20-08-2020 by redazione
Coronavirus effect but not only that, the fact is that the Kenyan Shilling has reached an all-time low against the U.S. dollar (108.7) and is approaching the lowest odds ever even towards the euro, after reaching the ratio of 130 to one.
This depends above all on the demand for energy imports, while as far as exports are concerned, only a few days ago Kenyan companies resumed their activity after months of closure and restrictions due to the pandemic emergency.
Times of speculation on the trend of currencies, which do not only concern the African country, but also possible investments in Kenya, in the construction sector and in the purchase of products related to the leather sector, manufacturing as well as agro-food.
It would also be a good time for tourism and rentals, but obviously the difficulties of travel and the closures of Europe to almost all the countries of the Black Continent for reasons unrelated to work, study, volunteering or family reasons hinder the possibility of enjoying a safari or a beach holiday at competitive prices. Not least because these prices, with the favourable exchange of a shilling, would be frustrated by the higher costs of air tickets than in the past and the need for insurance to cover at least some of the possible inconveniences of Covid-19.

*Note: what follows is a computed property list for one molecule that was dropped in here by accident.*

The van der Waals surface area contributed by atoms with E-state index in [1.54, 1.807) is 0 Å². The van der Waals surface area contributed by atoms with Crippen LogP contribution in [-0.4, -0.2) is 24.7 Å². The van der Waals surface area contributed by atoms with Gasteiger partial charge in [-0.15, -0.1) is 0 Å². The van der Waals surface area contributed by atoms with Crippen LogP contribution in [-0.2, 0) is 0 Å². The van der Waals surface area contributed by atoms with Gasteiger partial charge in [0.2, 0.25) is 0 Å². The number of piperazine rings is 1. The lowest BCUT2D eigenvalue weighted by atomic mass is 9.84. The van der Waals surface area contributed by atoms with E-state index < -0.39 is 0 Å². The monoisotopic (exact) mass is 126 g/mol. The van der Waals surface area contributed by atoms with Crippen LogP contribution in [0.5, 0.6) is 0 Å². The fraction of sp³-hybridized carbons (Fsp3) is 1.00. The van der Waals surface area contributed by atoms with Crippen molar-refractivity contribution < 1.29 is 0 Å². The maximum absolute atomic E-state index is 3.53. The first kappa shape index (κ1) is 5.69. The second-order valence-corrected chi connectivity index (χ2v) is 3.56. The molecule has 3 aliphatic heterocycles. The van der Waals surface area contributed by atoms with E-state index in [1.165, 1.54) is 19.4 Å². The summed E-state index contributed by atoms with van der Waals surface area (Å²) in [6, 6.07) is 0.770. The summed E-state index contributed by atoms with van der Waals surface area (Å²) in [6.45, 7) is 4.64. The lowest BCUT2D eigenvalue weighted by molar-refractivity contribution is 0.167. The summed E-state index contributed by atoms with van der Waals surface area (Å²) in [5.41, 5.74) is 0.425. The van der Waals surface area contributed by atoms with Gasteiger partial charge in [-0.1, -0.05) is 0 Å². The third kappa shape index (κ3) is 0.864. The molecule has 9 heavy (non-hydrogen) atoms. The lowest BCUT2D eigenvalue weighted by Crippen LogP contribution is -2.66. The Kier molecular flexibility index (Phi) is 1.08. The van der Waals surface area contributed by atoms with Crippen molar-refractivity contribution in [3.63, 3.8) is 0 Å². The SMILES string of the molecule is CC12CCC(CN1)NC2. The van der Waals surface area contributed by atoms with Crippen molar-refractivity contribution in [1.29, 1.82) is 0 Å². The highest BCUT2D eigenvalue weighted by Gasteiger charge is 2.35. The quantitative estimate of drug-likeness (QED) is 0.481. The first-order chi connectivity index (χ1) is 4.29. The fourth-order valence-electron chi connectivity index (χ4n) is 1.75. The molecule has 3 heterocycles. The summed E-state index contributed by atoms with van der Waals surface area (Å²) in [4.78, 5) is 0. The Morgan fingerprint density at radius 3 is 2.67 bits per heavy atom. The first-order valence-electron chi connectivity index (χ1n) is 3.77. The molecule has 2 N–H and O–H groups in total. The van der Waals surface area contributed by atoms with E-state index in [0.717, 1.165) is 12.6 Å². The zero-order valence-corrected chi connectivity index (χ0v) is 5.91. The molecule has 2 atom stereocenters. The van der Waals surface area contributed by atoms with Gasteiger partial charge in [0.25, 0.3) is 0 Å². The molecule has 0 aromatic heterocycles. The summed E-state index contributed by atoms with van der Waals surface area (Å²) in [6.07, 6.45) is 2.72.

According to the experts, the situation should improve from September onwards with regard to international trade and the import-export ratio, but a worsening of the domestic economy with consequent inflation is also to be expected.
The continuing depreciation of the shilling risks further increasing the cost of living for families, because in general importers will have to pay the bill for the increase to consumers and the large retail chains are already reviewing their prices to avoid collapse.
In recent days, the Government has decided to increase gasoline and diesel and experts from the International Monetary Fund confirm that with the collapse of global demand and commodity prices, capital outflows, major supply chain disruptions and a generalised decline in global trade, many emerging market and developing economy (EMDE) currencies have weakened sharply.
But those who have resisted these months of zero gains, with the reopening of exports, will be able to recover quickly, taking advantage of this impasse where domestic market increases are still not affecting exports.
In Kenya, among the sectors that have suffered most from the crisis is the horticultural sector, which almost stopped in March when all the countries of the world applied trade restrictions to curb the spread of Covid-19.
Now the sector is recovering because maintaining the prices of its exports in dollars, the return of demand will earn at least five shillings more per dollar and even in Europe, where the flower sector has eighty percent of its customers, the Euro is stronger than six months ago against the shilling.
The World Economics Journal recently considered the devaluation of the Kenyan Shilling and considered that the currency of Kenya will remain at low values, compared to the dollar and euro, for at least 4 months.
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